Spring breaks through at Wallington Hall

PUBLISHED: 01:15 29 March 2010 | UPDATED: 16:59 20 February 2013

Spring breaks through at Wallington Hall

Spring breaks through at Wallington Hall

As gardens across the region show signs of new life we take a trip to Wallington estate in the heart of Northumberland to enjoy the first new shoots of the season

THE B6342 twists its way through the rolling Northumberland countryside. Having taken a right turn off the wide and relatively straight A696, the narrow country road comes as something of a shock and cant be hurried.


This is the route to Wallington, a magnificent Palladian mansion and parkland that was once home to the Trevelyan family, and is now in the hands of the National Trust.


It is a glorious spring day, the sun beaming down from a light blue sky dotted with fluffy cotton wool clouds. There is warmth in the rays as they shine through the car windscreen, and even over the noise of the engine the sound of birdsong filters in.


It is a sign that spring has at last sprung after the rigours of the worst winter for 30 years, and is a perfect day for being out in the country as the first new shoots of the year begin to emerge from winter hibernation.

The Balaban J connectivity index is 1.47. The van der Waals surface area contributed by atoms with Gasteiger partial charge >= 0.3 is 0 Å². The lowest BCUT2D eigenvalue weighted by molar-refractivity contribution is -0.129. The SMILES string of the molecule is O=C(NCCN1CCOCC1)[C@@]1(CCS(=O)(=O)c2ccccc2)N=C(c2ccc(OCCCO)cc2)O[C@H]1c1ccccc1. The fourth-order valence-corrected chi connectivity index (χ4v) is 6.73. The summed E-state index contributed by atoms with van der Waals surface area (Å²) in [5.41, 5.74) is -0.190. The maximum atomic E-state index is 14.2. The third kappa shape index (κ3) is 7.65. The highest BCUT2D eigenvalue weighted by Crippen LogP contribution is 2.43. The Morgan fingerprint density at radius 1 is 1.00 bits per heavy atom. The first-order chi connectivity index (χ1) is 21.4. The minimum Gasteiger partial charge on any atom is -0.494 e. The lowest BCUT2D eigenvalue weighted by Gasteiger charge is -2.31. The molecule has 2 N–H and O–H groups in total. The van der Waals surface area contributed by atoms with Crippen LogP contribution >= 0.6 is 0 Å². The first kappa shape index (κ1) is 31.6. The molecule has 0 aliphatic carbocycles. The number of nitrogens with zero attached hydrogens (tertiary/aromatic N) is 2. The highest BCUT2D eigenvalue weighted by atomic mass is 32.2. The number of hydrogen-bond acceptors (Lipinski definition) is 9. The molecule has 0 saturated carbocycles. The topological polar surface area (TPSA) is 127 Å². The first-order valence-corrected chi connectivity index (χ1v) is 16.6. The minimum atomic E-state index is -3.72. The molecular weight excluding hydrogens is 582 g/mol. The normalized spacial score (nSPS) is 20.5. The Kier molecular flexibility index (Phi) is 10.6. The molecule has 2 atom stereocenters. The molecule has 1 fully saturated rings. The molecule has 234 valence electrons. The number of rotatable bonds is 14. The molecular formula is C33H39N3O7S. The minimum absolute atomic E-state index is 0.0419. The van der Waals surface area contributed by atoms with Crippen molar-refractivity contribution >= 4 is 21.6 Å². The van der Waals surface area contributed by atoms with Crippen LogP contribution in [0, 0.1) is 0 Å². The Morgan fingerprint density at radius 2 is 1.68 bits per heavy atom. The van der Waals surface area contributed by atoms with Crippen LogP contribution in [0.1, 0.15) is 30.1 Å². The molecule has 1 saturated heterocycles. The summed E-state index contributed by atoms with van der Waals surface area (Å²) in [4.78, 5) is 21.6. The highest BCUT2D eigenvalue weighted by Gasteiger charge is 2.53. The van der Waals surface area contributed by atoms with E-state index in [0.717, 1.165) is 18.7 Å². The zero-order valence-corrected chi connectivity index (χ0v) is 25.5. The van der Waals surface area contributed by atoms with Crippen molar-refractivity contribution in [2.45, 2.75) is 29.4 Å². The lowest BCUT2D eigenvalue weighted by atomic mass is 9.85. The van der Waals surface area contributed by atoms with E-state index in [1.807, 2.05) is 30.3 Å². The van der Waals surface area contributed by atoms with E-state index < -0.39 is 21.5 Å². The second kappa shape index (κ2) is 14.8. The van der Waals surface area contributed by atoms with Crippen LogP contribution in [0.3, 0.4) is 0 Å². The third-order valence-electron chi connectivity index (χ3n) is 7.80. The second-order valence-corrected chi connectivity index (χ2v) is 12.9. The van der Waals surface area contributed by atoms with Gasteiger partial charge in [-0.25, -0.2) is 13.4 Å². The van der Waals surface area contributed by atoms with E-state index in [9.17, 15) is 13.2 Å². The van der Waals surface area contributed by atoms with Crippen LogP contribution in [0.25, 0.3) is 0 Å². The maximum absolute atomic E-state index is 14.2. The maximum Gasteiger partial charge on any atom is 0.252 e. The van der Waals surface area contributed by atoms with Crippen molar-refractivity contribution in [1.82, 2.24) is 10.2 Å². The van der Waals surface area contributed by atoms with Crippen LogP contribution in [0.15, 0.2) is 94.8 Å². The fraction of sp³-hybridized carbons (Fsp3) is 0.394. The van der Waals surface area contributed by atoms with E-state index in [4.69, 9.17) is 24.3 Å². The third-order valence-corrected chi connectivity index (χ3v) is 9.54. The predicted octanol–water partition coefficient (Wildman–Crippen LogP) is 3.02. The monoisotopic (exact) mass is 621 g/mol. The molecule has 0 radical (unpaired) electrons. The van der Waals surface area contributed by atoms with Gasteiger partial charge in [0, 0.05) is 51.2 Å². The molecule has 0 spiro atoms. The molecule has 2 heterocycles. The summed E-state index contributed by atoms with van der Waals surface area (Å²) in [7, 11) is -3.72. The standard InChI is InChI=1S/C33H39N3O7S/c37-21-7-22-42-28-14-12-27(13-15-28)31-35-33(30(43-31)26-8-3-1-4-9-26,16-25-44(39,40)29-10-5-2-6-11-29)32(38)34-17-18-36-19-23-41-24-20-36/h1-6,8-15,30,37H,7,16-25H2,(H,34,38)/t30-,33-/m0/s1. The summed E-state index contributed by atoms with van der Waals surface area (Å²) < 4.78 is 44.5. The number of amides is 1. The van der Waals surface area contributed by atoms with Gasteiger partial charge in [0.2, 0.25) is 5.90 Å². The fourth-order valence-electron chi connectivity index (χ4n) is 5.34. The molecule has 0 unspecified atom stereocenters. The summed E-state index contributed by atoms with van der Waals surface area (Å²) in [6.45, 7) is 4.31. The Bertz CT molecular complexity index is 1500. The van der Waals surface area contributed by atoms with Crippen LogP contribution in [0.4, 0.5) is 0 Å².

Many fine country estates are hidden from view behind high walls, long drives or screens of trees, but at Wallington your eye is drawn towards the house via a sweeping lawn fronted by four huge grinning stone griffins heads.


Set in over 800 acres of parkland, Wallington boasts one of Englands most stunning gardens.


There are walks through a variety of lawns, through shrubberies and woodland and past lakes, all enlivened by buildings, sculptures, water features and a variety of native wildlife, including red squirrels, otters and water voles.


Wallingtons horticultural links are long established, and a beautiful walled garden is dominated by a grand and well-stocked Edwardian conservatory, while longer estate walks take in wooded valleys and high moorland, including land around the recently reacquired folly at nearby Rothley Castle.


Sir Walter Calverley Trevelyan, who died in 1879 at the age of 82, used to fill the greenhouses on the estate with rare plant specimens from all corners of the globe. He also had, for Victorian times at least, what many would have considered an odd taste in food.


Instead of eating vegetables he preferred wild plants such as sorrel, nettles and edible fungi, which he ate for breakfast during the autumn months.


Any visit to Wallington begins by walking under the elegant Palladian Clock Tower into the vast grassy courtyard. From here you can either make your way into the house or head off towards the walled garden.


The east wood is the direct route. Along with the west wood on the other side of the house, this was established when Wallington was rebuilt in the 1730s. Although beech trees predominate in both woods, there is a difference between the two.


While the west wood is kept as a natural forest area, the east wood was designed as a pleasure ground, with shady walks, a lake with artificial islands and an ersatz pagoda, described by one detractor as this foolish expensive Chinese building.


The islands and the pagoda have long gone, but the lake - known aptly as the China Pond - still exists.